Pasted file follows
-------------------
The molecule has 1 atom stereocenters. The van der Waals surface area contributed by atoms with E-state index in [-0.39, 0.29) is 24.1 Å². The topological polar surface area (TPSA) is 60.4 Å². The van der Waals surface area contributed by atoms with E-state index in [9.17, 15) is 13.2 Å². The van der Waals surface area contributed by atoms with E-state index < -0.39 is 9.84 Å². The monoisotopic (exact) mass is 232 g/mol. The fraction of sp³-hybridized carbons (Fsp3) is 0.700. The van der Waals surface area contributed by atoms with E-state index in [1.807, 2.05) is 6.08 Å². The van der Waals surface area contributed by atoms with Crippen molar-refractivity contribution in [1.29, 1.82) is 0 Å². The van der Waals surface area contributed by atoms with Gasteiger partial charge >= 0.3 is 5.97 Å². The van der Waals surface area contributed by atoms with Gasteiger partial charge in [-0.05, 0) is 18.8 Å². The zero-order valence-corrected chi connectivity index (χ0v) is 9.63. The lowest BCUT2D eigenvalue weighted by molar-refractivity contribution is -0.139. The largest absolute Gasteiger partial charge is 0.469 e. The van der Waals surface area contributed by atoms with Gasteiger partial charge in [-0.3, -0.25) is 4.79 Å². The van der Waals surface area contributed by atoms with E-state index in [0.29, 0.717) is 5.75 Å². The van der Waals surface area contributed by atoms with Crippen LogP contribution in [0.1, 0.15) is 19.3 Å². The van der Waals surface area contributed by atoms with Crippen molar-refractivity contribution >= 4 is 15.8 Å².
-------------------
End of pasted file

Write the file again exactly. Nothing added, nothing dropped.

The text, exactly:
The molecule has 1 atom stereocenters. The van der Waals surface area contributed by atoms with E-state index in [-0.39, 0.29) is 24.1 Å². The topological polar surface area (TPSA) is 60.4 Å². The van der Waals surface area contributed by atoms with E-state index in [9.17, 15) is 13.2 Å². The van der Waals surface area contributed by atoms with E-state index < -0.39 is 9.84 Å². The monoisotopic (exact) mass is 232 g/mol. The fraction of sp³-hybridized carbons (Fsp3) is 0.700. The van der Waals surface area contributed by atoms with E-state index in [1.807, 2.05) is 6.08 Å². The van der Waals surface area contributed by atoms with Crippen molar-refractivity contribution in [1.29, 1.82) is 0 Å². The van der Waals surface area contributed by atoms with Gasteiger partial charge >= 0.3 is 5.97 Å². The van der Waals surface area contributed by atoms with Gasteiger partial charge in [-0.05, 0) is 18.8 Å². The zero-order valence-corrected chi connectivity index (χ0v) is 9.63. The lowest BCUT2D eigenvalue weighted by molar-refractivity contribution is -0.139. The largest absolute Gasteiger partial charge is 0.469 e. The van der Waals surface area contributed by atoms with Gasteiger partial charge in [-0.3, -0.25) is 4.79 Å². The van der Waals surface area contributed by atoms with E-state index in [0.29, 0.717) is 5.75 Å². The van der Waals surface area contributed by atoms with Crippen LogP contribution in [0.1, 0.15) is 19.3 Å². The van der Waals surface area contributed by atoms with Crippen molar-refractivity contribution >= 4 is 15.8 Å².